• A Taiwanese subsidiary/branch has a UPE outside of Taiwan, and meets one of the following:

  • The jurisdiction of tax residence of the UPE has statutory provisions to file the CbC report, and also meets the exemption requirements to file the CbC report;

  • The UPE's jurisdiction of tax residence does not have the statutory provisions to file CbC reports, but the MNE appoints one of its members to act as a surrogate parent entity (SPE) to file the CbC report, which meets the exemption requirements for CbCR; or

  • The UPE's jurisdiction of tax residence does not have the statutory provisions to file CbC reports, nor does it appoint a SPE, but it meets the exemption requirements for CbCR in Taiwan (an annual consolidated group revenue during the fiscal year immediately preceding the reporting fiscal year that does not exceed T$27 billion).

For foreign entities in Taiwan, if the group's revenue exceeds the T$27 billion threshold or €750 million ($855.5 million), or a near equivalent amount in another currency, it is important to know whether the CbC report filed by the UPE or SPE can be successfully exchanged with the Taiwan tax authority.

In view of the fact that the 2017 tax year was the first year that Taiwan had implemented the requirements on CbCR, it has a reciprocal arrangement with New Zealand only. This came about under a recent tax ruling, whereby New Zealand could effectively exchange CbC reports with Taiwan as of April 27 2018. This means that any Taiwanese entity with a UPE or SPE located anywhere other than New Zealand would have had to indicate itself (or another MNE member in Taiwan) as the filing entity for the 2017 CbCR under the TP disclosure forms during the 2017 CIT return process.

It is possible that Taiwan's MOF may update the list of countries to allow an effective CbCR mechanism intermittently and without prior notice. Therefore, it is recommended that Taiwanese entities of foreign MNE groups seek advice from their tax consultants and monitor for any further developments regarding the list of treaty countries after the CIT filing. It is expected that further details/guidance on practical issues for CbCR will be released by the MOF in the near future.

Final thoughts

Given Taiwan's excellent geographic location and talent pool, the government has always encouraged foreign enterprises to invest in Taiwan. This is evidenced by the various tax changes that have taken place in Taiwan in recent years, including research and development incentives, more flexibility in share-based compensation schemes, a major reform to the imputation tax regime with a view to simplifying the system, and so on. Despite the increase in the Taiwan CIT rate from 17% to 20% effective from January 1 2018, the overall effect of the changes is to better align the Taiwan tax system with international practices. The new tax ruling issued by the MOF in April this year, for foreign businesses engaging in importing, storage, processing sales and delivery of goods, clearly sends a positive message to the market and to foreign businesses specifically.

For the changes discussed above, we are expecting more detailed guidance to be provided in due course. It is recommended that existing and potential investors closely monitor the development and implementation details of the changes to ensure that tax risks and obligations are appropriately managed and compliance requirements are met, while tax opportunities are appropriately secured. Further, as tax information becomes more accessible to the Taiwan tax authorities, increases in tax audits should be expected.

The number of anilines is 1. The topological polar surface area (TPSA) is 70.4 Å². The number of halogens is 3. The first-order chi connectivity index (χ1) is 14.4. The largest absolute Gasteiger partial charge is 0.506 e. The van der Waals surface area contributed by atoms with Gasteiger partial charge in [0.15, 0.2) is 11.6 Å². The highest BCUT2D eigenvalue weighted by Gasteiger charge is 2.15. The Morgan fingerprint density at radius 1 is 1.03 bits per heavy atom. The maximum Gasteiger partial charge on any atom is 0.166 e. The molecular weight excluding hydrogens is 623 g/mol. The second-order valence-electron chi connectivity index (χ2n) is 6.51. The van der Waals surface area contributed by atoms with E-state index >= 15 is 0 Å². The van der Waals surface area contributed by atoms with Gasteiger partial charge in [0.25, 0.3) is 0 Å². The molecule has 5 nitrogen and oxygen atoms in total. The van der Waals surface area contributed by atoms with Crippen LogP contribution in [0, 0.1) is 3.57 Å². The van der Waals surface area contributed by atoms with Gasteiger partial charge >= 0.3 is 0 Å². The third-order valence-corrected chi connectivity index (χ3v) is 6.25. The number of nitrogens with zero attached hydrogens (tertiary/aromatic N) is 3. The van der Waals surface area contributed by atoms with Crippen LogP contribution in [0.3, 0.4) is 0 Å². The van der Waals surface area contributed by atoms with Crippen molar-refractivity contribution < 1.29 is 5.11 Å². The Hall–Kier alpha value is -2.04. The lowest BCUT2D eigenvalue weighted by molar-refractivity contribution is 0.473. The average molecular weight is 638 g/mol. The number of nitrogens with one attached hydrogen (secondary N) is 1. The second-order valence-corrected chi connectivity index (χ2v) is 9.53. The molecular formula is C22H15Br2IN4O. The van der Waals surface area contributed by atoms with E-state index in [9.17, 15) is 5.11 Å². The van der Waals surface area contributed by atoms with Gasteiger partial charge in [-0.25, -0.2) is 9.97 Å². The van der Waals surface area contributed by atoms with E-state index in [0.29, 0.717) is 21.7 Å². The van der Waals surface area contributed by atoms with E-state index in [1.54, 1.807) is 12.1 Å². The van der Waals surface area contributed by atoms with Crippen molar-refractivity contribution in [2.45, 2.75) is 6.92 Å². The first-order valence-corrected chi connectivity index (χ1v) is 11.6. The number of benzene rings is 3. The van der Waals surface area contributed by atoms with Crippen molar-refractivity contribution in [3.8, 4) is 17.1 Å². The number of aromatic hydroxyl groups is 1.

We note that many Taiwan MNEs have their manufacturing facilities in China. Given the increasing costs in China, the US tax reforms and the recent US tariff policies against China, Taiwan businesses are looking into the possibility of investing into the US and revisiting its manufacturing supply chain with a view to reducing the negative impact to their overall groups' profitability. As such, given Taiwan's continuing encouragement of foreign business, including welcoming the return of Taiwan enterprises' overseas operations to Taiwan, it may now be a good time for businesses to review their supply chains in the medium to long-term perspective.

Sherry Chang


Partner, Tax

KPMG Taiwan

Taipei 101 Tower, 68F, No.7, Sec.5, Xinyi Rd.,

Taipei City 11049, Taiwan (ROC)

Tel: +886 2 8101 6666


Sherry Chang joined KPMG in 1999 and became a tax partner in 2004. She is the head of tax and the global transfer pricing services leader at KPMG Taiwan.

Sherry has been involved in providing tax administrative remedy procedures, tax consultation services for individual and tax consultations services for both domestic and multinational groups in the areas including: transfer pricing, corporate investments, operational and shareholding structuring, tax incentive applications, etc. In terms of industrial specialisation , Sherry has specific experience in technology, media and telecommunications, industrial and consumer markets, financial services and infrastructure, government and healthcare.

Sherry received her master's degree in management from the National Taiwan University. She is a member of the Taipei City, Kaohsiung City and Taiwan Provincial CPA Association. Prior to joining KPMG, Sherry worked for nine years in the legal affairs division and the first examination division of National Taxation Bureau of Taipei, Ministry of Finance (NTBT). During her time at the NTBT, her main service lines included commentating and research on tax laws, as well as the inspection and auditing of corporate income tax returns. By leveraging her knowledge and experience in taxation and valuable connections with taxing authority, Sherry assisted many of her clients with various taxation issues.

Stephen Hsu


Partner, Tax

KPMG Taiwan

68F, Taipei 101 Tower, No. 7,

Sec. 5 Xinyi Road, Taipei 11049,

Taiwan (ROC)

Tel: +886 2 8101 6666


Stephen Hsu is head of mergers and acquisition (M&A) tax and the head of financial services tax of KPMG in Taiwan. Before joining KPMG, Stephen was a tax officer at the Taipei National Tax Administration, Ministry of Finance.